In 2002, Manzarek began touring with Doors guitarist Krieger, leading to a legal battle with Densmore about their rights to use the band’s name (the final name the two performed under was Manzarek-Krieger). However, the dispute with Densmore didn’t keep the three remaining Doors members from recording together later, as they worked on “Breakin’ a Sweat” with electronic musician Skrillex.

In addition to music, Manzarek penned an autobiography, Light My Fire: My Life with The Doors, in 1998. He also wrote two novels that were published in the 2000s.

Death and Legacy

On May 20, 2013, after fighting bile duct cancer for years, Manzarek died at the age of 74 in a clinic in Rosenheim, Germany.

Though his life was filled with a multitude of other accomplishments, Manzarek is best known as a member of one of the most successful bands the world has ever seen. The Doors have sold more than 100 million albums worldwide, been immortalized in an Oliver Stone film and been inducted into the Rock and Roll Hall of Fame. Being a part of a success like the Doors is something few musicians get the chance to experience, and Manzarek was proud of that legacy.

Raymond Daniel Manczarek Jr.. (2014). The Biography.com website. Retrieved 01:33, Apr 12, 2014, from http://www.biography.com/people/ray-manzarek-21232373.

Harvard Style

Raymond Daniel Manczarek Jr.. [Internet]. 2014. The Biography.com website. Available from: http://www.biography.com/people/ray-manzarek-21232373 [Accessed 12 Apr 2014].

“Raymond Daniel Manczarek Jr..” 2014. The Biography.com website. Apr 12 2014 http://www.biography.com/people/ray-manzarek-21232373.
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Ray Manzarek
By Levi Asher on Monday, May 20, 2013 08:33 pm

Audio Literature, Beat Generation, Music, Poetry Readings, Postmodernism, Summer Of Love, Tributes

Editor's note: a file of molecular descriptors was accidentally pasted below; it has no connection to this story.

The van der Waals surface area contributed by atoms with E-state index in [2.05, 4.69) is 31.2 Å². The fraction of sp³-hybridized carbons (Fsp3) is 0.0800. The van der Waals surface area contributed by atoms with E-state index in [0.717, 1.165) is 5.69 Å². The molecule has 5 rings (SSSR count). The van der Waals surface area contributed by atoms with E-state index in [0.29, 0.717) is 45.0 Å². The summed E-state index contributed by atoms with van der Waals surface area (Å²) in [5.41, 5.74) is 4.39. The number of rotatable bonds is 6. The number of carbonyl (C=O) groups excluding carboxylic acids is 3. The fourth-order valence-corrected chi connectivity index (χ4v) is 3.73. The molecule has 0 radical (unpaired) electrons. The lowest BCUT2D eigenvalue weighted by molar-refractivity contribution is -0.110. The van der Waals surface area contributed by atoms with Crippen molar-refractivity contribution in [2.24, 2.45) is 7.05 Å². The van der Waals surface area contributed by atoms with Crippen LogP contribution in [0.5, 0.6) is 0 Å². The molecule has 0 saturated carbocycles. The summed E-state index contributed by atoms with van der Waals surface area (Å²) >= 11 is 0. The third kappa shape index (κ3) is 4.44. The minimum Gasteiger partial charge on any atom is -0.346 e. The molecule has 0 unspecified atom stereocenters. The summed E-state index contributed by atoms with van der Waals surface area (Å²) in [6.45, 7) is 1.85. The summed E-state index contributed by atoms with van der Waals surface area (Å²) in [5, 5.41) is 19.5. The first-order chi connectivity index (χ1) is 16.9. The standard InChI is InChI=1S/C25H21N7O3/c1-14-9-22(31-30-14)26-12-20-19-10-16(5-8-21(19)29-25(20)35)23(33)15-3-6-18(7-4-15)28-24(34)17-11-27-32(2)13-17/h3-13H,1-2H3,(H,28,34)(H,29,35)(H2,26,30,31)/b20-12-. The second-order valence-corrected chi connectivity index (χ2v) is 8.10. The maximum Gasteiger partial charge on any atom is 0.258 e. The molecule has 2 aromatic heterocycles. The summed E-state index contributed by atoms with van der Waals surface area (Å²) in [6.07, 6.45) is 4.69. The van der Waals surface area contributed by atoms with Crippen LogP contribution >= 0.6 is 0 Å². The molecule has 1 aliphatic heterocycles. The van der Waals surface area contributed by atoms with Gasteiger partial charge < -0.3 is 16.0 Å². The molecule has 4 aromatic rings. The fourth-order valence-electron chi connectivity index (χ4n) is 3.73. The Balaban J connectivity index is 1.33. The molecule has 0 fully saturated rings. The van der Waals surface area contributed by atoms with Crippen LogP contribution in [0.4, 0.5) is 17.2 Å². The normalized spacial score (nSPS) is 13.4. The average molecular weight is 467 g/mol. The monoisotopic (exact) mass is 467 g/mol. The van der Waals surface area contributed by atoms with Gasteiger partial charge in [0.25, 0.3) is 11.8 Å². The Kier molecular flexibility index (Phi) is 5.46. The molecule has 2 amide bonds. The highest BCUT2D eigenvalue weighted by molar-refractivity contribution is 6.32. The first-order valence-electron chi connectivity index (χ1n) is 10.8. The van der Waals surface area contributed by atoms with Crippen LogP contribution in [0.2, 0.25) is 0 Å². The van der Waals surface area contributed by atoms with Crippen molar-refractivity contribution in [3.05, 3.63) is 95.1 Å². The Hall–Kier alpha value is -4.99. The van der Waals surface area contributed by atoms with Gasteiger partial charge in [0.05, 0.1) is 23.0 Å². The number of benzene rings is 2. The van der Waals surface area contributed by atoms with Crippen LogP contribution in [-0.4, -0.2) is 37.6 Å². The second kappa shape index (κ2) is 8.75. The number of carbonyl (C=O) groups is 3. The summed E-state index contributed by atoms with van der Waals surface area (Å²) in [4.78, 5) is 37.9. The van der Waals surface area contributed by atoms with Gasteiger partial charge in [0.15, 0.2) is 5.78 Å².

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I saw Ray Manzarek, the keyboardist for the Doors who died today, at a poetry show with Michael McClure at the Bottom Line nightclub in New York City a few years ago. I was awestruck by both legends on that stage: McClure for being a Beat Generation poet and Ray Manzarek for being the most exciting keyboard player in the history of rock, the architect of the “Light My Fire” sound, a key literary/avant-garde scenester of the hippie and post-hippie era, and the enabler of Jim Morrison.

I wasn’t actually blown away by the Bottom Line poetry show, maybe because I like Michael McClure and Ray Manzarek too much individually for the tastes to go together. But, looking for a YouTube video with which to pay tribute to great Brother Ray today, I skipped the obvious Doors selections and settled instead on a McClure/Manzarek performance uploaded in 2008. Manzarek plucks shimmering riffs from “Riders on the Storm” while McClure says stuff like this:

i am my abstract alchemist of flesh made real

The luminescent celestial canvas of “Riders” is a good example of Ray Manzarek at his best. It’s good to see in this late-career video that maturity did not dim Manzarek’s spiritual major key brightness, nor slow his tempo. He died of cancer at the age of 74. As McClure says: O Muse!